June 16, 2011 at 4:33 pm EDT | by Staff reports
National news in brief: June 17

John Boehner

A D.C. group filed a complaint against House Speaker John Boehner this week over his defense of DOMA. (Blade file photo by Michael Key)

Legal group files complaint against Boehner

WASHINGTON — Citizens for Responsible Ethics in Washington filed a complaint against House Speaker John Boehner’s defense of the Defense of Marriage Act for “violating the Antideficiency Act,” according to the group. The complaint filed with the Office of Congressional Ethics invokes the law intended to prevent government officials from “overspending on appropriations.”

The Washington-based group announced its action after the Republican leader began mounting a $500,000 defense of the law that bars federal recognition of same-sex marriages done in states where the nuptials are legal, because the group says the action represents “more than 35% of the $1,415,000 Congress appropriated for the [House Office of General Counsel].”

When reached for comment by the Blade, Boehner spokesperson Michael Steel called the complaint “off-base and stupid to the point that it creates the appearance of partisanship by CREW.”

Steel continued, “The Speaker expects any cost to be recouped from the Obama administration Justice Department, which should be defending the law in court.” Steel also disputed the claim that the Speaker’s defense runs afoul of the Antideficiency Act because the cost of the action is considerably less than would be considered in violation of the law.

Tracy Morgan apologizes for anti-gay tirade

NASHVILLE – Comedian Tracy Morgan, a “Saturday Night Live” alumnus and star of “30 Rock,” generated criticism from LGBT activists after delivering an anti-gay tirade during a stand-up show last week in Nashville. The NBC star said that if he had a gay son he would “pull out a knife and stab” his son “to death,” according to Kevin Rogers, who was in the audience.

After Rogers’ Facebook note about the experience started to get attention in the mainstream media, the Gay and Lesbian Alliance Against Defamation immediately demanded a public apology from the comedian, and garnered a pledge from Morgan to work with the organization to combat homophobia and anti-gay bullying. Morgan later appeared on hip-hop mogul Russell Simmons’ radio show to apologize for his statements in Nashville.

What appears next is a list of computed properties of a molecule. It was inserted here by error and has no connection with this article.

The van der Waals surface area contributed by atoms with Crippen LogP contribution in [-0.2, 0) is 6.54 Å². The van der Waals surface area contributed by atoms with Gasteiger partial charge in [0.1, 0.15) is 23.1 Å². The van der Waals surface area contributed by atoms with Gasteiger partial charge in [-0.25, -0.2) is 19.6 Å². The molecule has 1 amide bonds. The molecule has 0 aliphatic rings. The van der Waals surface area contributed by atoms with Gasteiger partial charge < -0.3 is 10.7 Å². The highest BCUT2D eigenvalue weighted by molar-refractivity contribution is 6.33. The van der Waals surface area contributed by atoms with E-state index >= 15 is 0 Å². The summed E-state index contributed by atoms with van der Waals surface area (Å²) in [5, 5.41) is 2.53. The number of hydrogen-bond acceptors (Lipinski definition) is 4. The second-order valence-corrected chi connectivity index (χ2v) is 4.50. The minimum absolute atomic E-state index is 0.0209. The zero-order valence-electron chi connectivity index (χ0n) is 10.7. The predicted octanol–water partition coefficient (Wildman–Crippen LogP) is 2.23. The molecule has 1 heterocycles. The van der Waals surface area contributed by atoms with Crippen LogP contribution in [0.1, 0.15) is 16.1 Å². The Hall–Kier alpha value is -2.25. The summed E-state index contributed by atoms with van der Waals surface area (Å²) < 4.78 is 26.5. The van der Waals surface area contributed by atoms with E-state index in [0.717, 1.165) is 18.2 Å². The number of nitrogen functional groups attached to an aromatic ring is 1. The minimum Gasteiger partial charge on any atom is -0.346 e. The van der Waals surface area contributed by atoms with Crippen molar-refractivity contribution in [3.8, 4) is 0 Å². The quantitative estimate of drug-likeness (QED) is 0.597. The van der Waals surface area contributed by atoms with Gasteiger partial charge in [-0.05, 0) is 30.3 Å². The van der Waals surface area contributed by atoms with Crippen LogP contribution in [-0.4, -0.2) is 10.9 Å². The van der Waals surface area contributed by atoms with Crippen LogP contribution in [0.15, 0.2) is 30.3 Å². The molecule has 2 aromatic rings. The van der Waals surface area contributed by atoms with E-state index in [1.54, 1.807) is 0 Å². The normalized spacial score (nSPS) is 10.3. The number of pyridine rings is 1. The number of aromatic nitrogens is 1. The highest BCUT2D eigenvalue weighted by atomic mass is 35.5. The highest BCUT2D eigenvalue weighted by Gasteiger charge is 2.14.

“Of all the sicknesses, there is probably none more abusive than homophobia,” Morgan told Simmons. “My heart is committed to giving everyone the same rights that I deserve for myself.” Morgan also told Simmons he would love a gay child as much as a straight child, if not more, “because I know of the difficulty that he would have in society.”

By phone, Kevin Rogers told the Blade he found most shocking Morgan’s comments about “[LGBT people] being born gay, versus programming and the media” being an influence, because that sort of language “fuels bullying.” Rogers told the Blade the incident compelled him to come out to his mother, when he realized she might see him on a CNN interview he was preparing to record.

“I have gotten a lot of love for my mom through Facebook,” he said, adding that his mother was really touched by “all the fans she never knew she had,” and that “Wanda Sykes sent her love.”

U.S. bankruptcy court finds DOMA ‘unconstitutional’

LOS ANGELES — The United States Bankruptcy Court for the Central District of California found Monday that the law that bars federal recognition of same-sex couples is unconstitutional, stating, “no legally married couple should be entitled to fewer bankruptcy rights than any other legally married couple.”

In an unusual move, 19 other judges of the 24 overseeing the cases that come through that district signed on in agreement with Judge Thomas B. Donovan, according to the New York Times. This is the latest blow to the Defense of Marriage Act, which has been recently found unconstitutional in several cases making their way through the federal court system across the U.S. Earlier this year, U.S. House Speaker John Boehner pledged that the legislative body would spend more than $500,000 to defend the law after Attorney General Eric Holder announced in February that the Obama administration would no longer defend it as officials consider it unconstitutional.

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